Carter v. Commissioner of Social Security

Middle District of Florida, flmd-8:2017-cv-01872

ORDER reversing the Commissioner's decision and remanding for further proceedings. The Clerk is directed to enter Judgment in favor of the Plaintiff and to close the case. The matter of fees and costs shall be addressed upon further motion. Signed by Magistrate Judge Christopher P. Tuite on 8/19/2019. (AHA)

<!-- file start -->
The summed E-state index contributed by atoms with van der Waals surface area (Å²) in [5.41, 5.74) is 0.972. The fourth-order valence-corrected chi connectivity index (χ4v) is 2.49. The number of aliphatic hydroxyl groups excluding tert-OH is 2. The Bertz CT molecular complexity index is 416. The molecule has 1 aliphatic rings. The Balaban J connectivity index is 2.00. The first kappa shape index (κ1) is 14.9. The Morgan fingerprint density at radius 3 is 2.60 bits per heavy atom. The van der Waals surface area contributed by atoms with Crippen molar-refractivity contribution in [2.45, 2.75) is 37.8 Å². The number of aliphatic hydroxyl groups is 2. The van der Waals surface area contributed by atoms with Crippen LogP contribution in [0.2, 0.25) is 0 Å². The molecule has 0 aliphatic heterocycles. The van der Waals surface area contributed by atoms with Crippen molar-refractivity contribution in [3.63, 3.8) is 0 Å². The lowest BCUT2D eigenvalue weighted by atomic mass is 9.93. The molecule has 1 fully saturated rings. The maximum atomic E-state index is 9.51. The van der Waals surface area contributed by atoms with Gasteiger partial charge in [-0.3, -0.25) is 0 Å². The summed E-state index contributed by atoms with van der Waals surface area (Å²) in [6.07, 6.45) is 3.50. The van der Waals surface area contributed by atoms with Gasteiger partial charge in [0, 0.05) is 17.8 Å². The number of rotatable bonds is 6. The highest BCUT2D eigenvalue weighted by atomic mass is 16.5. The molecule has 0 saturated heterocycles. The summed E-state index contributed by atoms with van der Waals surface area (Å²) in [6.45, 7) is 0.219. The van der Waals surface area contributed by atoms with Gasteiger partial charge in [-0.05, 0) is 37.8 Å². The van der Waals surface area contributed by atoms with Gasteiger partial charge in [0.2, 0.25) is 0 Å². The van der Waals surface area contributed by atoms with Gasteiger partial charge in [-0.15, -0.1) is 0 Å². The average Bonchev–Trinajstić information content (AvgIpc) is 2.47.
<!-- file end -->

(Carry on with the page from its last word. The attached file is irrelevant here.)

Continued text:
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1 PageID 902 UNITED STATES DISTRICT COURT MIDDLE DISTRICT OF FLORIDA TAMPA DIVISION MORRIS CARTER, Plaintiff, v. Case No. 8:17-cv-1872-T-CPT ANDREW M. SAUL, Commissioner of Social Security, 1 Defendant. ___________________/ ORDER The Plaintiff seeks judicial review of the Commissioner's denial of his claims for Disability Insurance Benefits (DIB) and Supplemental Security Income (SSI) payments. For the reasons discussed below, the Commissioner's decision is reversed. I. The Plaintiff was born in 1965, has a high school education, and has past relevant work experience as a pipe fitter, glass installer, maintenance repairer, and janitor. (R. 25). In December 2013, the Plaintiff applied for DIB and SSI, alleging disability as of December 1, 2012, due to high blood pressure and a broken neck from 1 Andrew M. Saul became the Commissioner of Social Security on June 17, 2019. Pursuant to Rule 25(d) of the Federal Rules of Civil Procedure, Mr. Saul is substituted for Acting Commissioner Nancy A. Berryhill as the Defendant in this suit. 1 PageID 903 a car accident. (R. 16, 202-17, 239). The Social Security Administration denied his applications both initially and on reconsideration. At the Plaintiff's request, an Administrative Law Judge (ALJ) conducted a hearing on the matter on February 18, 2016. (R. 50-61). The Plaintiff was represented by counsel at that hearing and testified on his own behalf. Id. Following the hearing, the ALJ had the Plaintiff submit to physical and psychological consultative examinations conducted by Dr. Anand Rao (R. 796-804) and Dr. Sally Strader (R. 782-88), respectively. In addition, the ALJ sent two sets of interrogatories to a vocational expert (VE). The VE responded to these interrogatories on September 6 and December 21, 2016. (R. 306-09, 321-24). Plaintiff's counsel also posed several written questions to the VE, to which the VE responded on November 28, 2016. (R. 328-29). In a decision dated April 5, 2017, the ALJ found that the Plaintiff: (1) was insured for DIB through December 31, 2017, and had not engaged in substantial gainful activity since his alleged onset date; (2) had the severe impairments of obesity, hypertension, muscle spasm, cervicalgia/cervical sprain/strain, and lumbago/lumbar sprain/strain; (3) did not, however, have an impairment or combination of impairments that met or medically equaled the severity of any of the listed impairments; (4) had the residual functional capacity (RFC) to perform a limited range of light work, 2 insofar as he was able to "lift and/or carry 20 pounds occasionally, 10 2 The Social Security Regulations (Regulations) define light work as involving lifting no more than twenty pounds at a time with frequent lifting or carrying of objects weighing up to ten pounds. 20 C.F.R. § 404.1567(b). A job in this category "requires a good deal of walking or 2 1 PageID 904 pounds frequently, stand and/or walk for 4 hours in an 8-hour workday, and sit for 4 hours in an 8-hour day," among other limitations; and (5) based upon the VE's testimony, could not perform his past relevant work but was capable of performing other jobs in significant numbers in the national economy—namely, the representative occupations of marker, ticket taker, and mail clerk. (R. 16-27). In light of these findings, the ALJ concluded that the Plaintiff was not disabled. (R. 27). The Appeals Council denied the Plaintiff's request for review. (R. 1-7). Accordingly, the ALJ's decision became the final decision of the Commissioner. II. The Social Security Act (the Act) defines disability as the "inability to engage in any substantial gainful activity by reason of any medically determinable physical or mental impairment. . . which has lasted or can be expected to last for a continuous period of not less than 12 months." 42 U.S.C. §§ 423(d)(1)(A), 1382c(a)(3)(A); 20 C.F.R. §§ 404.1505(a), 416.905(a). 3 A physical or mental impairment under the Act "results from anatomical, physiological, or psychological abnormalities which are demonstrable by medically acceptable clinical and laboratory diagnostic techniques." 42 U.S.C. §§ 423(d)(3), 1382c(a)(3)(D). standing," or "sitting most of the time with some pushing and pulling of arm or leg controls." Id. A "full range of light work requires standing or walking, off and on, for a total of approximately 6 hours of an 8-hour workday." Social Security Ruling (SSR) 83-10, 1983 WL 31251, at *6 (S.S.A. Jan. 1, 1983). 3 Unless otherwise indicated, all citations to the Code of Federal Regulations are to the version in effect at the time of the ALJ's decision. 3 1 PageID 905 To determine whether a claimant is disabled, the Regulations prescribe "a five- step, sequential evaluation process." Carter v. Comm'r of Soc. Sec., 726 F. App'x 737, 739 (11th Cir. 2018) (citing 20 C.F.R. § 404.1520(a)(4)); 20 C.F.R. § 416.920(a)(4). 4 Under this process, an ALJ must determine whether the claimant: (1) is performing substantial gainful activity; (2) has a severe impairment; (3) has a severe impairment that meets or equals an impairment specifically listed in 20 C.F.R. Part 404, Subpart P, Appendix 1; (4) has the RFC to perform past relevant work; and (5) can perform other work in the national economy given his RFC, age, education, and work experience. Carter, 726 F. App'x at 739 (citing Phillips v. Barnhart, 357 F.3d 1232, 1237 (11th Cir. 2004); 20 C.F.R. §§ 404.1520(a)(4), 416.920(a)(4)). While the claimant has the burden of proof through step four, the burden temporarily shifts to the Commissioner at step five. Sampson v. Comm'r of Soc. Sec., 694 F. App'x 727, 734 (11th Cir. 2017) (citing Jones v. Apfel, 190 F.3d 1224, 1228 (11th Cir. 1999)). If the Commissioner carries that burden, the claimant must then prove that he cannot perform the work identified by the Commissioner. Id. In the end, "the overall burden of demonstrating the existence of a disability. . . rests with the claimant." Washington v. Comm'r of Soc. Sec., 906 F.3d 1353, 1359 (11th Cir. 2018) (quoting Doughty v. Apfel, 245 F.3d 1274, 1280 (11th Cir. 2001)). A claimant who does not prevail at the administrative level may seek judicial review in federal court provided that the Commissioner has issued a final decision on 4 Unpublished opinions are not considered binding precedent but may be cited as persuasive authority. 11th Cir. R. 36-2. 4 1 PageID 906 the matter after a hearing. 42 U.S.C. § 405(g). Judicial review is limited to determining whether the Commissioner's decision is supported by substantial evidence and whether he applied the correct legal standards. Id.; Hargress v. Soc. Sec. Admin., Comm'r, 883 F.3d 1302, 1305 n.2 (11th Cir. 2018) (citation omitted). "Substantial evidence is more than a scintilla and is such relevant evidence as a reasonable person would accept as adequate to support a conclusion." Hargress, 883 F.3d at 1305 n.2 (quoting Crawford v. Comm'r of Soc. Sec., 363 F.3d 1155, 1158 (11th Cir. 2004)). In evaluating whether substantial evidence supports the Commissioner's decision, the Court "may not decide the facts anew, make credibility determinations, or re-weigh the evidence." Carter, 726 F. App'x at 739 (citing Moore v. Barnhart, 405 F.3d 1208, 1211 (11th Cir. 2005) (per curiam)). While the court accords deference to the Commissioner's factual findings, "no such deference is given to [his] legal conclusions." Keel-Desensi v. Berryhill, 2019 WL 1417326, at *2 (M.D. Fla. Mar. 29, 2019) (citations omitted). III. The Plaintiff raises four issues on appeal: (1) the ALJ's finding that he could perform the jobs of marker, ticket taker, and mail clerk is not supported by substantial evidence; (2) the ALJ failed to properly assess the opinion of the physical consultative examiner, Dr. Rao; (3) the hypothetical the ALJ posed to the VE was incomplete because it did not comprise all of the limitations that Dr. Rao opined the Plaintiff had; and (4) the ALJ failed to weigh the opinion of another consultative examiner, Dr. Ladapo Shyngle. (Doc. 23). The Commissioner counters each of the Plaintiff's 5 1 PageID 907 claims, arguing that no error occurred or that any error that did occur was harmless. Id. Upon a thorough review of the record and the parties' submissions, the Court finds that the Plaintiff's first three claims of error have merit and that, when taken together, these errors cannot be considered harmless. A. As noted above, the ALJ found in his decision at step four that the Plaintiff had the RFC to engage in a limited range of light work, and at step five that he could perform the representative occupations of marker, ticket taker, and mail clerk. (R. 26). The ALJ further stated that he "determined that the [VE's] testimony is consistent with the information contained in the Dictionary of Occupational Titles." Id. The Commissioner concedes that this vocational finding by the ALJ was a mistake, as the VE testified that the three identified jobs would be available to an individual able to engage in a full, rather than a limited, range of light work with no other restrictions. (Doc. 23 at 17); see also (R. 322). Undeterred, the Commissioner posits the ALJ intended to or should have adopted the VE's answer that an individual with the Plaintiff's age, education, past work experience, and RFC (as determined by the ALJ) would be able to perform the jobs of shipping weigher and furniture retail clerk. (R. 307). In other words, the Commissioner claims that the ALJ's mistaken step-five finding amounts to nothing more than harmless error. While it may be, as the Commissioner surmises, the ALJ intended to adopt the VE's response that the Plaintiff could work as a shipping weigher or furniture retail 6 1 PageID 908 clerk, such an assertion is based purely on speculation. Given that the burden lies with the Commissioner at step five, the Court lacks confidence that the ALJ fulfilled his duty to determine whether the VE's testimony was accurate, consistent with the DOT, and constituted substantial evidence upon which to make a disability determination. See Washington, 906 F.3d at 1359; Sampson, 694 F. App'x at 734; Social Security Ruling (SSR) 00-4p, 2000 WL 1898704 (S.S.A. Dec. 4, 2000)). This step-five error is compounded by problems with the ALJ's RFC finding as set forth below. As a result, the Court cannot agree that this error was harmless. B. The Court addresses Plaintiff's second and third arguments together because they both relate to Dr. Rao's opinion. As noted above, Dr. Rao conducted a consultative examination of the Plaintiff's physical abilities. Among other findings, Dr. Rao determined that the Plaintiff could stand for a total of two hours in an eight- hour workday and could walk for a total of two hours in an eight-hour workday. (R. 800). In his decision, the ALJ explicitly noted Dr. Rao's opinions regarding the Plaintiff's walking and standing limitations (R. 23), and gave them great weight because, in the ALJ's words, they were "consistent with [Dr. Rao's] own findings on examinations, the medical evidence of record, the claimant's daily activity[,] and the RFC" assessed by the ALJ. (R. 24-25). As the Plaintiff points out, however, Dr. Rao's assessment that the Plaintiff could stand for two hours and walk for two hours in an eight-hour workday differs from the ALJ's RFC finding that the Plaintiff could "stand and/or walk" for four hours 7 1 PageID 909 a day. Indeed, by the Court's reading, the RFC the ALJ assessed allows that the Plaintiff could walk for four of eight hours a day—an ability Dr. Rao did not believe the Plaintiff possessed. On the record before it, the Court is unable to determine whether the ALJ's deviation from Dr. Rao's opinion was inadvertent, whether the ALJ instead believed that the four-hour "stand and/or walk" limitation fully incorporated Dr. Rao's opinion, or whether the ALJ actually intended to impose restrictions inconsistent with those determined by Dr. Rao. Given the lack of clarity on this matter, the Court finds remand necessary. See Jamison v. Bowen, 814 F.2d 585, 588-89 (11th Cir. 1987) (providing that remand for clarification is necessary where the court cannot ascertain whether the ALJ followed the statutory requirements and related regulations). The Commissioner's efforts to bolster the ALJ's RFC finding are unpersuasive. The Commissioner claims in this regard that the ALJ's finding "sufficiently accounted for the opinion of Dr. Rao" and is also consistent with the opinions of two state agency medical consultants of record, Drs. James Kelley and P.S. Krishnamurthy. (Doc. 17 at 19-20). While it is true that both Drs. Kelley and Krishnamurthy concluded the Plaintiff could stand and/or walk for four hours a day, their RFC assessments differed from the ALJ's in other respects. Both physicians opined, for example, that the Plaintiff could sit for up to six hours a day, could perform unlimited pushing and pulling, and could never climb ladders, ropes, or scaffolds (R. 87-88, 106-07)— limitations the ALJ did not adopt. 8 1 PageID 910 The fact that the ALJ also gave Drs. Kelley and Krishnamurthy's opinions "great weight" and found them "consistent" with his RFC determination creates additional confusion about what the ALJ intended. Rather than buttressing the ALJ's RFC assessment, the Commissioner's argument actually undermines the ALJ's step- four determination and further counsels in favor of remanding the matter for clarification. In any event, regardless of the persuasiveness of the Commissioner's arguments, the Court must rely on what the ALJ said, not on a post-hoc rationalization tendered by the Commissioner on appeal. See Watkins v. Comm'r of Soc. Sec., 457 F. App'x 868, 871-72 (11th Cir. 2012) ("We cannot affirm based on a post hoc rationale that 'might have supported the ALJ's conclusion.'") (citing Owens v. Heckler, 748 F.2d 1511, 1516 (11th Cir. 1984)). Because the RFC finding requires clarification with respect to the Plaintiff's ability to stand and walk, the Plaintiff's related contention as to the completeness of the hypothetical question posed to the VE similarly compels remand. It is well established in this regard that, when employing a VE, the ALJ must formulate hypothetical questions which include all of the claimant's impairments and limitations. Ingram v. Comm'r of Soc. Sec., 496 F.3d 1253, 1270 (11th Cir. 2007); Wilson v. Barnhart, 284 F.3d 1219, 1227 (11th Cir. 2002) (citing Jones, 190 F.3d at 1229). Where the hypothetical question posed to a VE does not comprehensively describe all of the claimant's impairments and restrictions, an ALJ's decision based significantly on the VE's testimony is unsupported by substantial evidence. Pendley v. Heckler, 767 9 1 PageID 911 F.2d 1561, 1562-63 (11th Cir. 1985) (quoting Brenem v. Harris, 621 F.2d 688, 690 (5th Cir. 1980)). If the ALJ properly rejects purported impairments or limitations, however, he need not include those impairments or limitations in the hypothetical presented to the VE. Crawford, 363 F.3d at 1161 ("[T]he ALJ was not required to include findings in the hypothetical that the ALJ had properly rejected as unsupported"). Here, as previously explained, it is unclear what standing and walking restrictions the ALJ believed the Plaintiff required. As a result, the hypothetical questions posed to the VE, upon which the ALJ relied in making his decision, may not have adequately accounted for all of the Plaintiff's limitations. C. In light of the above, the Court need not address the Plaintiff's remaining claim of error regarding the weight afforded to Dr. Shyngle's opinion. See Demench v. Sec'y of Dep't of Health and Human Servs., 913 F.2d 882, 884 (11th Cir. 1990) (declining to address plaintiff's remaining arguments due to conclusions reached in remanding the case); Jackson v. Bowen, 801 F.2d 1291, 1294 n.2 (11th Cir. 1986) (stating that it is unnecessary to review other issues raised on appeal where remand is required and such issues will likely be reconsidered in the subsequent proceedings). The Court notes, however, that—as conceded by the Commissioner—the ALJ did not state the weight granted to Dr. Shyngle's assessment. Although such an error could be construed as harmless, on remand, the Commissioner should reassess the record, state with particularity the weight given to each doctor's medical opinion, and the reasons 10 1 PageID 912 therefor. Winschel v. Comm'r of Soc. Sec., 631 F.3d 1176, 1179 (11th Cir. 2011) (quoting 20 C.F.R. § 404.1527(a)(2)). IV. For the foregoing reasons, it is hereby ORDERED: 1. The Commissioner's decision is reversed and remanded for further proceedings before the Commissioner consistent with this Order. 2. The Clerk is directed to enter Judgment in favor of the Plaintiff and to close the case. 3. The Court reserves jurisdiction on the matter of attorney's fees and costs pending further motion. DONE and ORDERED in Tampa, Florida, this 19th day of August 2019. Copies to: Counsel of record 11